We moderns have difficult lives. With our science and technology, we are now aware of suffering on a global scale as well as struggling with suffering on a personal level. We may have been able to alleviate some pain thanks to these advances, but in other ways we have created even more of it.
The materialistic philosophy of our times, with its nihilism and consumerism, often undermines our higher aspirations. Yet as spiritual beings, we continue to seek a way to live that gives us deeper meaning. Many of us have turned to ancient traditions such as Buddhism. As moderns, however, steeped in a scientific worldview, these ancient teachings may seem too simple to apply to the complexity of our 21st-century lives. Wouldn’t it be helpful to receive guidance from someone who is both a scientist and a spiritual practitioner, someone who has managed to integrate the spiritual and scientific view of reality?
Noted psychiatrist and long-time meditator Roger Walsh provides such help in his latest book, Essential Spirituality. Knowing the quality and depth of Walsh’s professional work and his serious spiritual practice, I cannot imagine a better person to write this book.
Simply taking the time to read Essential Spirituality has provided me a lesson about the hurry in my life and what it costs me. Allowing oneself to be carried away by the rush of life is very costly indeed, as Walsh points out in his clear and practical way:
You need to have a routine of some kind with sacred time carefully set aside. Otherwise the world’s distractions and demands will consume every open moment and leave you astounded to find that yet another day, month, year, or even decade has disappeared into oblivion with only a few scattered moments devoted to spiritual practice.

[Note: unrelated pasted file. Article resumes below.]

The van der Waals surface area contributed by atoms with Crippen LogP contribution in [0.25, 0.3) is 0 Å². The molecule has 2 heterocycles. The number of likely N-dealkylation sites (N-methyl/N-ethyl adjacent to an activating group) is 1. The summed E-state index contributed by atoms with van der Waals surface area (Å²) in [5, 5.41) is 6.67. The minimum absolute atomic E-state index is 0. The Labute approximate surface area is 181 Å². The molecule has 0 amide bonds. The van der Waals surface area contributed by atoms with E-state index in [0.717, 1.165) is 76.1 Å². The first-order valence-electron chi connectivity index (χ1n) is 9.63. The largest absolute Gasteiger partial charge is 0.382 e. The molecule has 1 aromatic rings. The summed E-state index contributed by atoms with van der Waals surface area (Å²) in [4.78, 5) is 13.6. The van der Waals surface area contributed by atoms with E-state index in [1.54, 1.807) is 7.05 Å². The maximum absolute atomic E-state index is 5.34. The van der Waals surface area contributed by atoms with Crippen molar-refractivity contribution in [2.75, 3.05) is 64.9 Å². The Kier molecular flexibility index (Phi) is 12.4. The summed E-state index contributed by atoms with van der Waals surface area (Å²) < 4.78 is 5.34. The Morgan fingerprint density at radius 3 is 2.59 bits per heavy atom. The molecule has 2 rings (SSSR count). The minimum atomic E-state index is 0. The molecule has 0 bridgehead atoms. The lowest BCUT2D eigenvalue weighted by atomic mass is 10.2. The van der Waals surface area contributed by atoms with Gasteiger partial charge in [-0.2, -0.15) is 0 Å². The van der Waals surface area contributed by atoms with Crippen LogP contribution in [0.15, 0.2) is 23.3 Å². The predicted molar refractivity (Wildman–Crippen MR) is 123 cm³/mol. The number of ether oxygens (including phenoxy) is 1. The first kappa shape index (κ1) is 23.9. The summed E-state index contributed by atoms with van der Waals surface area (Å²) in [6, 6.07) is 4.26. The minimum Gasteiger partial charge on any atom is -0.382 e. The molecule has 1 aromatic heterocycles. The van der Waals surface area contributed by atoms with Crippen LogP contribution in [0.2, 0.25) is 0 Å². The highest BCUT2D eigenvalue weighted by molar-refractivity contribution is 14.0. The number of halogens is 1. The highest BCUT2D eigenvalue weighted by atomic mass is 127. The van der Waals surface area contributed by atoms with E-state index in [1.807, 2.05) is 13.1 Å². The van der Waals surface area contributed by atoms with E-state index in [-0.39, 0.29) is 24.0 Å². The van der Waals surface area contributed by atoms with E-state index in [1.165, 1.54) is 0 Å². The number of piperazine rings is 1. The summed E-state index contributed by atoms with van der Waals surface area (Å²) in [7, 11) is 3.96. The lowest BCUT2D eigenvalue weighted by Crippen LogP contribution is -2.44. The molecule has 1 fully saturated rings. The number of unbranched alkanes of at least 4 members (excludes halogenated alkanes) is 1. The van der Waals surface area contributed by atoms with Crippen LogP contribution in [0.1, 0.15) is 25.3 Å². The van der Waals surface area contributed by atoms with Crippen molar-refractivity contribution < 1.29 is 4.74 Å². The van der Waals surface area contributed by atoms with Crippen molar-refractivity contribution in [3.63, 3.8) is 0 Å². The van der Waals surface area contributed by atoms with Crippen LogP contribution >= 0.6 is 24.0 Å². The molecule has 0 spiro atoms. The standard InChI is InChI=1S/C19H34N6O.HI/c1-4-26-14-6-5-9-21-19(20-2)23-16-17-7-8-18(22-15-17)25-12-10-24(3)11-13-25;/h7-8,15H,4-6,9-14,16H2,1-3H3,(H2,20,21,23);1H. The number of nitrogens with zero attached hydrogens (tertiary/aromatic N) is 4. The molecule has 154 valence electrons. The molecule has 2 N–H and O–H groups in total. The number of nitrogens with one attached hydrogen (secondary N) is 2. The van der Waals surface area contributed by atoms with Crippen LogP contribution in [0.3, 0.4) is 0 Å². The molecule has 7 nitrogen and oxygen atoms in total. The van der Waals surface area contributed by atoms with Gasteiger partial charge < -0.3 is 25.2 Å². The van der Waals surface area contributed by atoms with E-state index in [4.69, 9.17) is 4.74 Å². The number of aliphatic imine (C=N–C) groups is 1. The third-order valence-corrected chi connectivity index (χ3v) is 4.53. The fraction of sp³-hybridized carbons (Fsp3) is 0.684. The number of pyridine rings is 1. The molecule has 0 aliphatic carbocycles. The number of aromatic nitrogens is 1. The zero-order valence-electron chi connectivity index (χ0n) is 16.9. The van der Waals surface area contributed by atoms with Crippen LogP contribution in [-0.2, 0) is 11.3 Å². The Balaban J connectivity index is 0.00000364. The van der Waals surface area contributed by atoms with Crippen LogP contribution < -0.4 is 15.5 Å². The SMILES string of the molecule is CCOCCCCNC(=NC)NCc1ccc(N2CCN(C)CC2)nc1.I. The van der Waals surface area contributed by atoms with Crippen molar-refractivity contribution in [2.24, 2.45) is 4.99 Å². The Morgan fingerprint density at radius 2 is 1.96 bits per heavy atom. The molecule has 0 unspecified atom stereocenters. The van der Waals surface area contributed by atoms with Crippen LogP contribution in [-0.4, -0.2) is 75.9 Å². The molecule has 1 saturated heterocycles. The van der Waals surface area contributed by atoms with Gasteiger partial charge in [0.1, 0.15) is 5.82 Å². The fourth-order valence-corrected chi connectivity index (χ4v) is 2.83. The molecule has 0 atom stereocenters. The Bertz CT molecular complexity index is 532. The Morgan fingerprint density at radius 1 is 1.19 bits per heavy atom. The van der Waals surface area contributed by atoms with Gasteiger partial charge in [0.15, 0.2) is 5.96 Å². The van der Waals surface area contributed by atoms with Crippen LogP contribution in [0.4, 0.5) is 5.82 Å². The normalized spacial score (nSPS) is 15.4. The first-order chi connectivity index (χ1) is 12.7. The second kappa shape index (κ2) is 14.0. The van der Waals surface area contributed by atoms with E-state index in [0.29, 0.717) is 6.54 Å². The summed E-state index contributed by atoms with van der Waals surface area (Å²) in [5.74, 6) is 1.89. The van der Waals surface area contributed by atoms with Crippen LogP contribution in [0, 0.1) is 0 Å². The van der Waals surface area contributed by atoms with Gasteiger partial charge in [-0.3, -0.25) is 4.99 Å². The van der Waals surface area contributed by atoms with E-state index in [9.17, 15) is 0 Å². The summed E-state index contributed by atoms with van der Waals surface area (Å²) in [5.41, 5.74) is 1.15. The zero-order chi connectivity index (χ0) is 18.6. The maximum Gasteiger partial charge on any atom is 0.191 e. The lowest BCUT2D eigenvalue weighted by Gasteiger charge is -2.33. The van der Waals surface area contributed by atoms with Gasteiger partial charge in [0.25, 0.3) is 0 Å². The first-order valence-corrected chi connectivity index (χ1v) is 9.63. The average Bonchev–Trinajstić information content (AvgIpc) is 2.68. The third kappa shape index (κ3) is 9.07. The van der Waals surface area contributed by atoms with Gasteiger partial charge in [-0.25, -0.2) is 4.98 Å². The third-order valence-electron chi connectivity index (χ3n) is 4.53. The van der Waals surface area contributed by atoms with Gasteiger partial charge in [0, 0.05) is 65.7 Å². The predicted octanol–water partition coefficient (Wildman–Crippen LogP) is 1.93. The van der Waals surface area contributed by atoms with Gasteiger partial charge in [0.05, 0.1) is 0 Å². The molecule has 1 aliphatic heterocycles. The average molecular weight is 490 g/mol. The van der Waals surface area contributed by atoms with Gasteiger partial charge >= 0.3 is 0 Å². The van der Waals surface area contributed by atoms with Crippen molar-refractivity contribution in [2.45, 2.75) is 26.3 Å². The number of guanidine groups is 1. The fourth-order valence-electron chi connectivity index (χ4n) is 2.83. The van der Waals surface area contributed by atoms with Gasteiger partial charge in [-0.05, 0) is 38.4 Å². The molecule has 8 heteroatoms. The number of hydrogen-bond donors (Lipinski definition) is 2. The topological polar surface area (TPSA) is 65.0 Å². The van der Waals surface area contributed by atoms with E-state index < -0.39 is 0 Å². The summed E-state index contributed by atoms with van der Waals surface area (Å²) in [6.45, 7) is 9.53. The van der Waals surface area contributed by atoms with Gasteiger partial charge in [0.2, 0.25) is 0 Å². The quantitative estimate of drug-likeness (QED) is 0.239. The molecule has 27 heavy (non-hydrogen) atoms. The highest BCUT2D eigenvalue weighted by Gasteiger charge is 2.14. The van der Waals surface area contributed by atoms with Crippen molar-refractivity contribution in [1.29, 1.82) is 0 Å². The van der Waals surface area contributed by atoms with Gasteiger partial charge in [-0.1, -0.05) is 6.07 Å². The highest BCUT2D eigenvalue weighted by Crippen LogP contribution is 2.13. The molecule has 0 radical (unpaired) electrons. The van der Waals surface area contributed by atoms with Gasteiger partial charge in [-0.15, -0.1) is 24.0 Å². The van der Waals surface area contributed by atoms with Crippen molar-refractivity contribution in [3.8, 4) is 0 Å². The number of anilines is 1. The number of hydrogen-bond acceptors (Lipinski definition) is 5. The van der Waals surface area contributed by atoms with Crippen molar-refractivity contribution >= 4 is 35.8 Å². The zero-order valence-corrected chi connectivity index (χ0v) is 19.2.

Essential Spirituality is a complete introduction to the spiritual path (and an essential refresher for those of us who think we already know enough about it). At the heart of the book are seven core practices:
1) Transform your motivation: reduce craving and find your soul’s desire.
2) Cultivate emotional wisdom: heal your heart and learn to love.
3) Live ethically: feel good by doing good.
4) Concentrate and calm your mind.
5) Awaken your spiritual vision: see clearly and recognize the sacred in all things.
6) Cultivate spiritual intelligence: develop wisdom and understand life.
7) Express spirit in action: embrace generosity and the joy of service.
Walsh thoroughly explains each of these and suggests many practical exercises to help us integrate them into our lives.
Throughout the book Walsh also emphasizes a spirit of exploration. He advises us to recognize our own natural rhythms, find what works best for us, and practice kindness to ourselves in the process. I found the sections on working with negative emotions particularly valuable since many of us often tend to undermine our efforts with harsh self-judgments.
It takes courage to examine yourself and your life carefully. It takes effort to do the exercises regularly and commitment to keep doing them during difficult times. Fortunately, the more you practice, the more these essential qualities grow. Above all, be patient. Transforming yourself and your life is a gradual process.
When I was younger, I thought that spirituality was mainly about experiencing states of mystical revelation. Now, while not devaluing those special states, I believe that practicing compassion and kindness toward oneself and others is really what it’s all about, and Walsh gives ample attention to these qualities.
To practice for the benefit of all people, even all creatures, is to expand our circle of care and to cultivate emotions such as love and kindness. Over time it becomes increasingly obvious that the happiness of others is our own and that to practice for the benefit of all is not a sacrifice but rather a delight. Our spiritual work not only helps us but is, according to Ramana Maharshi, the best help you can possibly render to others. Our task is simply to do our practice as fully as we can. In this way we gradually learn to awaken ourselves, to love and serve life in all its infinite forms, to see the sacred in all things, and to care for our troubled world.
Roger Walsh’s Essential Spirituality is brimming with such wise reminders.